This week's poetry prompt comes from Idra Novey whose debut collection The Next Country received the Kinereth Gensler Award from Alice James Books and was included in Virginia Quarterly Review's list of Best Poetry Books of 2008. She teaches in the School of the Arts at Columbia University.
Think back to yourself ten years ago—where you lived, what your preoccupations were, who your relationships were with, who you were. Write a letter in the form of a poem to yourself then from yourself now.
Write a prose poem, a poem that doesn't use line breaks to convey its meaning. Read [the siren's story] by Barbara Jane Reyes for an example.
Write a poem that explores how you were named and the meaning of your name. Include at least one bold lie.
Snip apart a draft of one of your poems, line by line or in chunks. Rearrange the elements and rerecord the original work.
Take a cue from Raymond Queneau's Exercises in Style, which tells a single narrative in ninety-nine ways, and write a poem based on what happened just after you got up this morning. Then use one or more of these filters to revise the poem: onomatopoeia (integrating the sounds of your morning into the language of its telling), litotes (a supremely understated start to the day), overstatement (embellishing every detail), olfactory (emphasizing the morning's smells), tactile (emphasizing the morning's physical feel), gustatory (emphasizing the morning's particular taste).
Spend a few moments examining an old photograph—a found image, a photo from childhood, an iconic shot from history—and give it a title. Then put the photo aside and write a poem using this title.
Write a poem on a page of today's newspaper, allowing your eye to wander slightly and take in the language on the page, and for your text to overlay the text on the page. If you fix your eye on a specific word or phrase, incorporate it into the composition.
Choose a poem that you are in the process of revising. Draw a map of that poem, paying attention to the details of its landscape, its realities and abstractions, its landmarks, the spacial relationships among its features. Use the map to guide a revision of the initial work.
Choose a clichéd phrase ("fit as a fiddle," "think out of the box," "running on empty," etc.) and turn it around. Use the new meaning created by this reversal to fuel a poetic meditation.
Flip through the dictionary and randomly choose ten words. Write a poem with each word in every other line.
Write a sonnet, a fourteen-line poem made up, typically, of three stanzas of four lines, and a fourth of two lines, or a couplet. Use the following rhyme scheme: In each of the first three stanzas, rhyme the first and third lines and the second and fourth lines (a, b, a, b, c, d, c, d, e, f, e, f); and rhyme the lines of the couplet (g, g). For a traditional example, see Shakespeare's "From you have I been absent in the spring...." For a contemporary example, see Denis Johnson's "Heat."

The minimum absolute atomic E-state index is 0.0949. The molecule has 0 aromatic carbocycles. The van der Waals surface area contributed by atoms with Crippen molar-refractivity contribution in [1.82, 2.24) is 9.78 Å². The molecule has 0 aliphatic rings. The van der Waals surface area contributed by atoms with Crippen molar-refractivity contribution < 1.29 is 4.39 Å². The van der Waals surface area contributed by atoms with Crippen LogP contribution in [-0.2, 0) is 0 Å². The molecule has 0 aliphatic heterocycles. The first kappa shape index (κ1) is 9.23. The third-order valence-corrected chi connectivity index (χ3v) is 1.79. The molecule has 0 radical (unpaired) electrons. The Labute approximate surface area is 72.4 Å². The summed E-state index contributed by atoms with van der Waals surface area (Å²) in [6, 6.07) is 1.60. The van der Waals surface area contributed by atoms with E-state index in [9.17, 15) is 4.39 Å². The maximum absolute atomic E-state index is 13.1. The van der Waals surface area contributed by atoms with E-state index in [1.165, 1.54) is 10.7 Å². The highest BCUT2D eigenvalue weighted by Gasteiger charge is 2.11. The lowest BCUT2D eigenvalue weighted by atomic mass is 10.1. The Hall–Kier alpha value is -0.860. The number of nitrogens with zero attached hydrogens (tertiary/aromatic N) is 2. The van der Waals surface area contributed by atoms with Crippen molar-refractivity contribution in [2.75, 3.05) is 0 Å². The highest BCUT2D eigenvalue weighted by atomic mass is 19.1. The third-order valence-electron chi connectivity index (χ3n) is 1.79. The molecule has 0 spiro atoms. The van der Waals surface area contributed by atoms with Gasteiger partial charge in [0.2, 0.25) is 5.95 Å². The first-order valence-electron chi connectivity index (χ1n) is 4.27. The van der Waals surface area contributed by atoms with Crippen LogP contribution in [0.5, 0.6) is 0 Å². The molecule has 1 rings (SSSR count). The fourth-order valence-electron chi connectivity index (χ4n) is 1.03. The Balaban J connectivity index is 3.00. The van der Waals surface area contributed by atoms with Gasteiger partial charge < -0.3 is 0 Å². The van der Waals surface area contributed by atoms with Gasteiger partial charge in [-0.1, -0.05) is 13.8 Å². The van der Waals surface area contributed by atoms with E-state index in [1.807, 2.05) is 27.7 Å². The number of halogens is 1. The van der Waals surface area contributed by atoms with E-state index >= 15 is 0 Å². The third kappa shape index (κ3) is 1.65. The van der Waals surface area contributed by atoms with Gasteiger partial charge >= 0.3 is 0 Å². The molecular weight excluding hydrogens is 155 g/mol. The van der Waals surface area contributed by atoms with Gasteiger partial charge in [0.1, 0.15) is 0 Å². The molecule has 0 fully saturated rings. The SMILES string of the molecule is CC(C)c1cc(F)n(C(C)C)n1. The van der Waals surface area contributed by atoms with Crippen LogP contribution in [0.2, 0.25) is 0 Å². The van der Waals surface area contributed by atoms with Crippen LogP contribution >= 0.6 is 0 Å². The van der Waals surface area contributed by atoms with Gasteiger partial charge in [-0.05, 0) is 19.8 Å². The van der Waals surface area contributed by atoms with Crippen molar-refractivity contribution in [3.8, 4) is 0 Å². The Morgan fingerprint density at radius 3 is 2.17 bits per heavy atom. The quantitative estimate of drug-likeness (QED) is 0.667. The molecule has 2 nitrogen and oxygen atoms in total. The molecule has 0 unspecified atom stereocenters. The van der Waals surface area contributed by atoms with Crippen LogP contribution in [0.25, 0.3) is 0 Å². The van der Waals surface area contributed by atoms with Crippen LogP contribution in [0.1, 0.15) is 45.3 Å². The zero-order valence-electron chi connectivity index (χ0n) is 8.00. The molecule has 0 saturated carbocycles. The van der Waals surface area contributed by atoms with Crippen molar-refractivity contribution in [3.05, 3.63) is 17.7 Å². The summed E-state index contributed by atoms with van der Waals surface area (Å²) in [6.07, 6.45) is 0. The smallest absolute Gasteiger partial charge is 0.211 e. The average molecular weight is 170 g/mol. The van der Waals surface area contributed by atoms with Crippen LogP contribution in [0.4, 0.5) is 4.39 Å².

For one week, collect words and phrases you encounter throughout the day from signs, advertisements, menus, overheard conversations, radio programs, headlines, television, etc. At the end of the week, write a found poem, using these snippets.
Choose a poem that you’ve written and rewrite it in its reverse, making the last line the first, etc. Revise this version, creating a new poem.
Set a timer for five minutes and freewrite—writing anything that comes to mind without stopping until the timer goes off. Then circle every third word or phrase of what you’ve written. Use these circled words as the starting point for a poem.
Make a list of objects. One thing should be from your desk, one from your closet, one a body part, one a thing you covet that belongs to someone else, one enormous, one slippery, and at least one that makes an odd or evocative sound. Now, describe each using a simile. Do this twice for each one. Using as many of the similes as you can, write a poem with a title such as “Checklist to Survive a Nuclear Winter” or “Things That Have Nothing To Do With Grief.”
What is something you are afraid to write about in your own poems, either because it is too personal, or because you feel it is cliché? Create a character—a swarthy bum, a baker, a dog—and write a narrative poem in which your character addresses this topic. Let the fact that the poem isn’t really about you be freeing.
Write an erasure poem: Rip out one or two pages from a magazine or newspaper. Read through them, underlining words and phrases that appeal to you and that relate to each other. Using a marker or Wite-Out, begin to delete the words around those you underlined, leaving words and phrases that you might want to use. Keep deleting the extra language, working to construct poetic lines with the words you’ve chosen to keep.
Choose a favorite poem written by somebody else, type a copy of it, delete every other line from the poem, and write your own lines to replace those you’ve deleted. Next, delete the remaining lines from the old poem so that only your lines remain. Read what you have, and revise it, adding new lines to fill in the gaps.